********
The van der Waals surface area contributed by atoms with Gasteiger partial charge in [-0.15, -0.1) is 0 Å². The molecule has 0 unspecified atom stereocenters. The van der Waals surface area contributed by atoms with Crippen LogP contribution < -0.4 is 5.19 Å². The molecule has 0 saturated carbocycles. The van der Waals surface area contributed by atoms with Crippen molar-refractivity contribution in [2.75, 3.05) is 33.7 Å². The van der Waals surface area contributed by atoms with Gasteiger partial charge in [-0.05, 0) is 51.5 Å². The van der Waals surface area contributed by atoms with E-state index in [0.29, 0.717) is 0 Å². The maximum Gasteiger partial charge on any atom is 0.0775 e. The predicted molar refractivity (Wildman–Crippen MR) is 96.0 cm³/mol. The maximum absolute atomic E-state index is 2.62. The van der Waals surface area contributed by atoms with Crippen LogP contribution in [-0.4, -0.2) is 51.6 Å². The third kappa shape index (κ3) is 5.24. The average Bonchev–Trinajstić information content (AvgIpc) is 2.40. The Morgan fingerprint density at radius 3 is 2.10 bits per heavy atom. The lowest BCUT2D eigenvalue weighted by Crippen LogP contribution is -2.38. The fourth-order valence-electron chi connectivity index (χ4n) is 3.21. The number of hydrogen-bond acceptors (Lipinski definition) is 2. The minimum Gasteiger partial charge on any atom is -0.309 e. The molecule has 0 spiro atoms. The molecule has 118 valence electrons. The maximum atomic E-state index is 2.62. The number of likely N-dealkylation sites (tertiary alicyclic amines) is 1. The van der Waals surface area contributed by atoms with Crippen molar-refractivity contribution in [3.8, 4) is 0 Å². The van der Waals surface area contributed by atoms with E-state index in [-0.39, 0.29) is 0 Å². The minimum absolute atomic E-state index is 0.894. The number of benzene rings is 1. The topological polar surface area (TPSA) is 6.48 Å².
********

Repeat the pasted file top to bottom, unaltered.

The van der Waals surface area contributed by atoms with Gasteiger partial charge in [-0.15, -0.1) is 0 Å². The molecule has 0 unspecified atom stereocenters. The van der Waals surface area contributed by atoms with Crippen LogP contribution < -0.4 is 5.19 Å². The molecule has 0 saturated carbocycles. The van der Waals surface area contributed by atoms with Crippen molar-refractivity contribution in [2.75, 3.05) is 33.7 Å². The van der Waals surface area contributed by atoms with Gasteiger partial charge in [-0.05, 0) is 51.5 Å². The van der Waals surface area contributed by atoms with E-state index in [0.29, 0.717) is 0 Å². The maximum Gasteiger partial charge on any atom is 0.0775 e. The predicted molar refractivity (Wildman–Crippen MR) is 96.0 cm³/mol. The maximum absolute atomic E-state index is 2.62. The van der Waals surface area contributed by atoms with Crippen LogP contribution in [-0.4, -0.2) is 51.6 Å². The third kappa shape index (κ3) is 5.24. The average Bonchev–Trinajstić information content (AvgIpc) is 2.40. The Morgan fingerprint density at radius 3 is 2.10 bits per heavy atom. The lowest BCUT2D eigenvalue weighted by Crippen LogP contribution is -2.38. The fourth-order valence-electron chi connectivity index (χ4n) is 3.21. The number of hydrogen-bond acceptors (Lipinski definition) is 2. The minimum Gasteiger partial charge on any atom is -0.309 e. The molecule has 0 spiro atoms. The molecule has 118 valence electrons. The maximum atomic E-state index is 2.62. The number of likely N-dealkylation sites (tertiary alicyclic amines) is 1. The van der Waals surface area contributed by atoms with Crippen molar-refractivity contribution in [3.8, 4) is 0 Å². The van der Waals surface area contributed by atoms with E-state index in [-0.39, 0.29) is 0 Å². The minimum absolute atomic E-state index is 0.894. The number of benzene rings is 1. The topological polar surface area (TPSA) is 6.48 Å².